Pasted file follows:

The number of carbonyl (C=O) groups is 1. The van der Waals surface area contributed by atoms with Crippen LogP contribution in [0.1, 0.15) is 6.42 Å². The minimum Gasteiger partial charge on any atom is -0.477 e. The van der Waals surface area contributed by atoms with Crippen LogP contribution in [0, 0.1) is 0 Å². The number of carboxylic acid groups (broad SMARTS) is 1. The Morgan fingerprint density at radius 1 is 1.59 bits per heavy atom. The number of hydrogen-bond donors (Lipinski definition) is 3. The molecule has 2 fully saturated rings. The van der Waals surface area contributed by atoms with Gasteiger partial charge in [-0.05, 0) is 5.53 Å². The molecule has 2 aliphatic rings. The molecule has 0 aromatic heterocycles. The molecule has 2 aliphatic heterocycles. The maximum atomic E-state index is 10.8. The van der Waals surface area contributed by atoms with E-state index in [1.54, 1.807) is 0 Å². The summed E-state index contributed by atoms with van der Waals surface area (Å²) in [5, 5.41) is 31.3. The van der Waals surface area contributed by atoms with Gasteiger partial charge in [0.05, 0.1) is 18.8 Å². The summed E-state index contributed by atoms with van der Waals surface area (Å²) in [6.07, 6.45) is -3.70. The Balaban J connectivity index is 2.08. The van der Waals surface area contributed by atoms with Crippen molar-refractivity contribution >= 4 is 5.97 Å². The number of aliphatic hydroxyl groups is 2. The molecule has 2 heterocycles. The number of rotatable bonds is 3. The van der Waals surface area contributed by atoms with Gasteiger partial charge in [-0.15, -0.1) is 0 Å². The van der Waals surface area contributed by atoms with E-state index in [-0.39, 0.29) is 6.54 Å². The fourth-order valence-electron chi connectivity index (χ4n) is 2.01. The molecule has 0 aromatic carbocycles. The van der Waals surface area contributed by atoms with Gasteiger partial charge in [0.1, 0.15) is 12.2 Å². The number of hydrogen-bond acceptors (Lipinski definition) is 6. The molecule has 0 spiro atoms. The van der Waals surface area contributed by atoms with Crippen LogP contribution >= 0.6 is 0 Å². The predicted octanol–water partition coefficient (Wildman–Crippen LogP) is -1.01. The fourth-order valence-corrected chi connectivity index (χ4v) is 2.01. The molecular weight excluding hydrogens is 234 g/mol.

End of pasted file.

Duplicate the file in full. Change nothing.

The number of carbonyl (C=O) groups is 1. The van der Waals surface area contributed by atoms with Crippen LogP contribution in [0.1, 0.15) is 6.42 Å². The minimum Gasteiger partial charge on any atom is -0.477 e. The van der Waals surface area contributed by atoms with Crippen LogP contribution in [0, 0.1) is 0 Å². The number of carboxylic acid groups (broad SMARTS) is 1. The Morgan fingerprint density at radius 1 is 1.59 bits per heavy atom. The number of hydrogen-bond donors (Lipinski definition) is 3. The molecule has 2 fully saturated rings. The van der Waals surface area contributed by atoms with Gasteiger partial charge in [-0.05, 0) is 5.53 Å². The molecule has 2 aliphatic rings. The molecule has 0 aromatic heterocycles. The molecule has 2 aliphatic heterocycles. The maximum atomic E-state index is 10.8. The van der Waals surface area contributed by atoms with E-state index in [1.54, 1.807) is 0 Å². The summed E-state index contributed by atoms with van der Waals surface area (Å²) in [5, 5.41) is 31.3. The van der Waals surface area contributed by atoms with Gasteiger partial charge in [0.05, 0.1) is 18.8 Å². The summed E-state index contributed by atoms with van der Waals surface area (Å²) in [6.07, 6.45) is -3.70. The Balaban J connectivity index is 2.08. The van der Waals surface area contributed by atoms with Crippen molar-refractivity contribution >= 4 is 5.97 Å². The number of aliphatic hydroxyl groups is 2. The molecule has 2 heterocycles. The number of rotatable bonds is 3. The van der Waals surface area contributed by atoms with Gasteiger partial charge in [-0.15, -0.1) is 0 Å². The van der Waals surface area contributed by atoms with E-state index in [-0.39, 0.29) is 6.54 Å². The fourth-order valence-electron chi connectivity index (χ4n) is 2.01. The molecule has 0 aromatic carbocycles. The van der Waals surface area contributed by atoms with Gasteiger partial charge in [0.1, 0.15) is 12.2 Å². The number of hydrogen-bond acceptors (Lipinski definition) is 6. The molecule has 0 spiro atoms. The van der Waals surface area contributed by atoms with Crippen LogP contribution >= 0.6 is 0 Å². The predicted octanol–water partition coefficient (Wildman–Crippen LogP) is -1.01. The fourth-order valence-corrected chi connectivity index (χ4v) is 2.01. The molecular weight excluding hydrogens is 234 g/mol.